Federation of Burial
and Cremation Authorities

What is the FBCA

The Federation of Burial and Cremation Authorities (FBCA) provides services
to the owners and operators of
cemeteries and crematoria across
the whole of the UK. Currently the
FBCA represents approximately
85% of all UK crematoria.


The FBCA is a primary link between Government Departments in England Scotland and Wales and Burial and Cremation Authorities throughout the UK. Information issued by these Departments can be quickly disseminated to our members via this website or email.


View current job opportunities or
see information on how to place
an advert. This service allows burial
and cremation authorities to reach
not only their target audience in
the UK but also millions




  Members have unrestricted access. Sign In or Register to view more.

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Copyright © The Federation of Burial Cremation Authorities Conduct - The cremation of a human body is a highly emotional occasion for those taking..
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Required Procedure in Advance of New Crematorium Opening

The Burial and Cremation (Scotland) Act 2016 repeals the Cremation Act 1902 with effect from 4 April 2019.  The minimum distance requirement for a crematorium from residential housing will no longer apply.  There is now a new procedure to be followed before a new crematorium can start operating.  This is set out in section 59 of the 2016 Act.  Section 60 of the 2016 Act sets out the penalties that may apply if these requirements are not complied with. - See more at:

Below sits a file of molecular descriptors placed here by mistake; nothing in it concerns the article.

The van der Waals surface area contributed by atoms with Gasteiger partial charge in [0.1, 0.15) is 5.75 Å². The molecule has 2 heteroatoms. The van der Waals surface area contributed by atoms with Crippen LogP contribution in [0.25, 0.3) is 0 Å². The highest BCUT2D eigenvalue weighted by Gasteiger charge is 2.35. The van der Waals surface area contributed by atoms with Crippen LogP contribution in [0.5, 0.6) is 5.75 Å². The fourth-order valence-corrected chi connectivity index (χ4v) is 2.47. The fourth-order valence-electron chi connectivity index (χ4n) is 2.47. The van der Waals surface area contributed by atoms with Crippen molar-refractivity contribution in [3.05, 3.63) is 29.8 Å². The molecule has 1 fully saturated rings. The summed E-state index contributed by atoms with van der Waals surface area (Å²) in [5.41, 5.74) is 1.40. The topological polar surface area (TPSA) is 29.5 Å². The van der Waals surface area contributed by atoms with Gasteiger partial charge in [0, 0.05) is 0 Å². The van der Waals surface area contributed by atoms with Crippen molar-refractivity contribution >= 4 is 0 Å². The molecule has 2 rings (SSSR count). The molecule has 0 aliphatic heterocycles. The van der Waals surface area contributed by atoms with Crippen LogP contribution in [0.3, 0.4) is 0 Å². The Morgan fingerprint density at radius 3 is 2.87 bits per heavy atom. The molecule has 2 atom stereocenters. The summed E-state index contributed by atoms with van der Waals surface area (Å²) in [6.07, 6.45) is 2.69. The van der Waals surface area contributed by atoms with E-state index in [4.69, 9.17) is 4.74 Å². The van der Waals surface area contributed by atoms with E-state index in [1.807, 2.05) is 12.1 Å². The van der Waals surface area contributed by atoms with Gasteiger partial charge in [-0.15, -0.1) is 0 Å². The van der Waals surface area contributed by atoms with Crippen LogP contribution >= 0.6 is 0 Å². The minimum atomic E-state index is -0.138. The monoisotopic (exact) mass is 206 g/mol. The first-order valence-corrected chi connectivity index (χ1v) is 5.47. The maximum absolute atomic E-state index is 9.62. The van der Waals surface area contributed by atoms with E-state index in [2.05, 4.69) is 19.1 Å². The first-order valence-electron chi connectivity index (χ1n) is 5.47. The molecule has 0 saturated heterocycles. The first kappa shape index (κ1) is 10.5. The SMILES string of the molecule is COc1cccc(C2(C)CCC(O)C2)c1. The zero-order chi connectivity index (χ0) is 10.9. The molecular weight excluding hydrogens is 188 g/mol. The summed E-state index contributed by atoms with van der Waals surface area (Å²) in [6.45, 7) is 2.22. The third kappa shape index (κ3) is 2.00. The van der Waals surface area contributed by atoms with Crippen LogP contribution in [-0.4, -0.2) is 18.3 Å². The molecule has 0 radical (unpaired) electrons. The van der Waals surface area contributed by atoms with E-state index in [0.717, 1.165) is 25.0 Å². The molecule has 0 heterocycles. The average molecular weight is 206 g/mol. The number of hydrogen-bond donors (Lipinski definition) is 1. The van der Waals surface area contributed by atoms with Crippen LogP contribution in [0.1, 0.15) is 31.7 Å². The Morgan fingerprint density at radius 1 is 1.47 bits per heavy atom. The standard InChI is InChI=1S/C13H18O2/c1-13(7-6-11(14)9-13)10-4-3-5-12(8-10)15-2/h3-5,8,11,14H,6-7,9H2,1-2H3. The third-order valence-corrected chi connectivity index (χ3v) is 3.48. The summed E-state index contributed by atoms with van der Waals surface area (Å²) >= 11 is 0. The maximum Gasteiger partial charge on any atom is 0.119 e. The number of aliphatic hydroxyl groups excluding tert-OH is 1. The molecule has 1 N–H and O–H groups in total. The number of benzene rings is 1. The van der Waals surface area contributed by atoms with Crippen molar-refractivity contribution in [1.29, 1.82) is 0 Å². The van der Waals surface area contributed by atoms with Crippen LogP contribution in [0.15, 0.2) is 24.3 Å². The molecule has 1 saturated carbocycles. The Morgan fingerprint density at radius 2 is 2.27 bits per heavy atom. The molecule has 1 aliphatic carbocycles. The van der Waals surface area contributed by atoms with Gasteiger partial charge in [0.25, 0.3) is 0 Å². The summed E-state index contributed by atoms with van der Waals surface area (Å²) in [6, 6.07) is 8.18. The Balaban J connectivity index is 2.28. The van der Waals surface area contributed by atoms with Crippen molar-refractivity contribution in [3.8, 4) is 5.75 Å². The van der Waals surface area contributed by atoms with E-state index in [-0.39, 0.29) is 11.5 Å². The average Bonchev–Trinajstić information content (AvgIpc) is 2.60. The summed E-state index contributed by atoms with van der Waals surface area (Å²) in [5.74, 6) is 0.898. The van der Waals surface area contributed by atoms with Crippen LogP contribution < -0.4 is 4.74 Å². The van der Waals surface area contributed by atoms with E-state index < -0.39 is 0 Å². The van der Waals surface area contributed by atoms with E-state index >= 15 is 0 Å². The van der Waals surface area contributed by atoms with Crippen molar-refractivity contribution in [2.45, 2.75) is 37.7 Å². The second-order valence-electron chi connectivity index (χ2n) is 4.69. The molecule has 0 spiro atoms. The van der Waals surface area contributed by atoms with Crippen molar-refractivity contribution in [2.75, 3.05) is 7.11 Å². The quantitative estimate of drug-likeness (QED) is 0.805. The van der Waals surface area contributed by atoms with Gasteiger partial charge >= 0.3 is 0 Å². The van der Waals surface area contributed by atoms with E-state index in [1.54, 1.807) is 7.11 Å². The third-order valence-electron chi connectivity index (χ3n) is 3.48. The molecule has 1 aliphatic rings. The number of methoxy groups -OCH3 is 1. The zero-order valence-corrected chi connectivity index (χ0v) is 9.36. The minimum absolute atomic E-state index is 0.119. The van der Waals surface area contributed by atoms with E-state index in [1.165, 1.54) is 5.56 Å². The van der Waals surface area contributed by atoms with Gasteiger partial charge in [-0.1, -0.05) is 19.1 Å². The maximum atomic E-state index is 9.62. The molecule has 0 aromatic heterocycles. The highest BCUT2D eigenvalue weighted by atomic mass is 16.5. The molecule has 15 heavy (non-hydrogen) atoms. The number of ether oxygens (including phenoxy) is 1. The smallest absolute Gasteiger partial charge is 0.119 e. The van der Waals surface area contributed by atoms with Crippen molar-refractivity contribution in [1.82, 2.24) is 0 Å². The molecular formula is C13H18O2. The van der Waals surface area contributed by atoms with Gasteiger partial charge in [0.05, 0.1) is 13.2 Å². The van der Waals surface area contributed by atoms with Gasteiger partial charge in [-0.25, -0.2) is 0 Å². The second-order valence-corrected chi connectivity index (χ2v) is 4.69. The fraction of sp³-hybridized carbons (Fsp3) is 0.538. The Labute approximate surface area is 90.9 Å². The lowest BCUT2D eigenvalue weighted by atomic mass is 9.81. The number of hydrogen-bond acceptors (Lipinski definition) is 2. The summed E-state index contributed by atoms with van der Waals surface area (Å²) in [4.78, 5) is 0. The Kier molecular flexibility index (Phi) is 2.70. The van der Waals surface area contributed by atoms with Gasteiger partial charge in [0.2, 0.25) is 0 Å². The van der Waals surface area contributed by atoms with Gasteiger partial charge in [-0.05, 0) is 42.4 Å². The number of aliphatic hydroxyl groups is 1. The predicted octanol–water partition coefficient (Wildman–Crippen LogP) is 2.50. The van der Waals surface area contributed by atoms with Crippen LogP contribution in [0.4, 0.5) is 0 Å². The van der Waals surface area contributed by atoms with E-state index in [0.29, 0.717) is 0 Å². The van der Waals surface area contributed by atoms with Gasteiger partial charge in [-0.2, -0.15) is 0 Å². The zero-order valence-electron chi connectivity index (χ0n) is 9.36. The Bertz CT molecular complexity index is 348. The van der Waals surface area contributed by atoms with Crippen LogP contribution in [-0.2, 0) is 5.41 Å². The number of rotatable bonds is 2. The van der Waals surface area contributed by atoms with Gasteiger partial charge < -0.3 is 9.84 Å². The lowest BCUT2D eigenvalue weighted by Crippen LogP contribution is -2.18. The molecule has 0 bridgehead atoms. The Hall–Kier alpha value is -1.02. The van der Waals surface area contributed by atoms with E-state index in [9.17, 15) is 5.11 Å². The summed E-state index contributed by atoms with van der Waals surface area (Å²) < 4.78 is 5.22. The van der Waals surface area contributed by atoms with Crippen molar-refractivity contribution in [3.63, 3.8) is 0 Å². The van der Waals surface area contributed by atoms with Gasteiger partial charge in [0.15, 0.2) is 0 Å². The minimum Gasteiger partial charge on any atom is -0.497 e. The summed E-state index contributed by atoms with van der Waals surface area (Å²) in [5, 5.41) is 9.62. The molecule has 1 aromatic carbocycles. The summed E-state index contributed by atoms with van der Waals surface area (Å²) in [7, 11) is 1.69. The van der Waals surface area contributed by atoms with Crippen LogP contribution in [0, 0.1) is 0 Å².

Required Procedure in Advance of New Crematorium Opening

The Cremation (England and Wales) (Amendment) Regulations 2016

Justice Minister, Dr Phillip Lee MP, laid new regulations before Parliament on 8th September 2016, which will amend the Cremation (England and Wales) Regulations 2008.

The Cremation (England and Wales) (Amendment) Regulations 2016 (now available at the link below) Government Legislation Website
will come into effect on 1 October 2016. They will apply to all regulated cremations in England and Wales.

The new regulations firstly introduce a statutory definition of ‘ashes’. They secondly remove the current requirement that cremation authorities must keep paper records about cremations for two years where they have also made electronic copies of those records.

Dr Lee’s Written Ministerial Statement to Parliament about these changes, and further work that the Ministry are doing to improve cremation regulation and practice following the recent consultation on infant cremations, is available at the link below:
UK Government Website